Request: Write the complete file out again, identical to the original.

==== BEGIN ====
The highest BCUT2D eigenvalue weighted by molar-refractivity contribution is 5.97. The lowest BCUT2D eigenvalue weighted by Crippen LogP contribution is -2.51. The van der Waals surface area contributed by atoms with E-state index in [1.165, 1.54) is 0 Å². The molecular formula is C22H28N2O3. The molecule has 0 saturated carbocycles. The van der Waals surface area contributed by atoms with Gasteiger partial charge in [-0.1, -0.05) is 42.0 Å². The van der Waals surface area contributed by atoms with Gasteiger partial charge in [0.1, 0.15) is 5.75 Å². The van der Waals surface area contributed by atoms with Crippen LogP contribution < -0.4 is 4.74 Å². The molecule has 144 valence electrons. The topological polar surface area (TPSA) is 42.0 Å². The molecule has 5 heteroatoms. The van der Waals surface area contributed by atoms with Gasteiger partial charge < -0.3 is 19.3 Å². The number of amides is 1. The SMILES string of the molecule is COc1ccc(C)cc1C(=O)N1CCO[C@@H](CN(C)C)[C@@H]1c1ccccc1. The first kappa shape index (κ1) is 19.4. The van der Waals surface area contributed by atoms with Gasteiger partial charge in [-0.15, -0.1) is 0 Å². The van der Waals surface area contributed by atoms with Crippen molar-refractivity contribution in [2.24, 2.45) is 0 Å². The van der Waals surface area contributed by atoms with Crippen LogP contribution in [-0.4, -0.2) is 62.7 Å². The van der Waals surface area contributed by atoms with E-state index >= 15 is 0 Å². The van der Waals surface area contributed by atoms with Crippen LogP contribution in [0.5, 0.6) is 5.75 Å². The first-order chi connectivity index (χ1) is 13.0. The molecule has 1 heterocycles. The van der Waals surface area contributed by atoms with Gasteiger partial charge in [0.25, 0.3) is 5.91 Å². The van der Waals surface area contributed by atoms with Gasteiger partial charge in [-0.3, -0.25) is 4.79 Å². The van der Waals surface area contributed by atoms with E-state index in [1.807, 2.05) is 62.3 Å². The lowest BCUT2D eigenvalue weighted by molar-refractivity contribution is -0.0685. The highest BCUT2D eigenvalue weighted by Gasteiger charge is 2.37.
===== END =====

The highest BCUT2D eigenvalue weighted by molar-refractivity contribution is 5.97. The lowest BCUT2D eigenvalue weighted by Crippen LogP contribution is -2.51. The van der Waals surface area contributed by atoms with E-state index in [1.165, 1.54) is 0 Å². The molecular formula is C22H28N2O3. The molecule has 0 saturated carbocycles. The van der Waals surface area contributed by atoms with Gasteiger partial charge in [-0.1, -0.05) is 42.0 Å². The van der Waals surface area contributed by atoms with Gasteiger partial charge in [0.1, 0.15) is 5.75 Å². The van der Waals surface area contributed by atoms with Crippen LogP contribution < -0.4 is 4.74 Å². The molecule has 144 valence electrons. The topological polar surface area (TPSA) is 42.0 Å². The molecule has 5 heteroatoms. The van der Waals surface area contributed by atoms with Gasteiger partial charge < -0.3 is 19.3 Å². The number of amides is 1. The SMILES string of the molecule is COc1ccc(C)cc1C(=O)N1CCO[C@@H](CN(C)C)[C@@H]1c1ccccc1. The first kappa shape index (κ1) is 19.4. The van der Waals surface area contributed by atoms with Gasteiger partial charge in [-0.15, -0.1) is 0 Å². The van der Waals surface area contributed by atoms with Crippen molar-refractivity contribution in [2.24, 2.45) is 0 Å². The van der Waals surface area contributed by atoms with Crippen LogP contribution in [-0.4, -0.2) is 62.7 Å². The van der Waals surface area contributed by atoms with E-state index >= 15 is 0 Å². The van der Waals surface area contributed by atoms with Crippen LogP contribution in [0.5, 0.6) is 5.75 Å². The first-order chi connectivity index (χ1) is 13.0. The molecule has 1 heterocycles. The van der Waals surface area contributed by atoms with Gasteiger partial charge in [0.25, 0.3) is 5.91 Å². The van der Waals surface area contributed by atoms with Gasteiger partial charge in [-0.3, -0.25) is 4.79 Å². The van der Waals surface area contributed by atoms with E-state index in [1.807, 2.05) is 62.3 Å². The lowest BCUT2D eigenvalue weighted by molar-refractivity contribution is -0.0685. The highest BCUT2D eigenvalue weighted by Gasteiger charge is 2.37.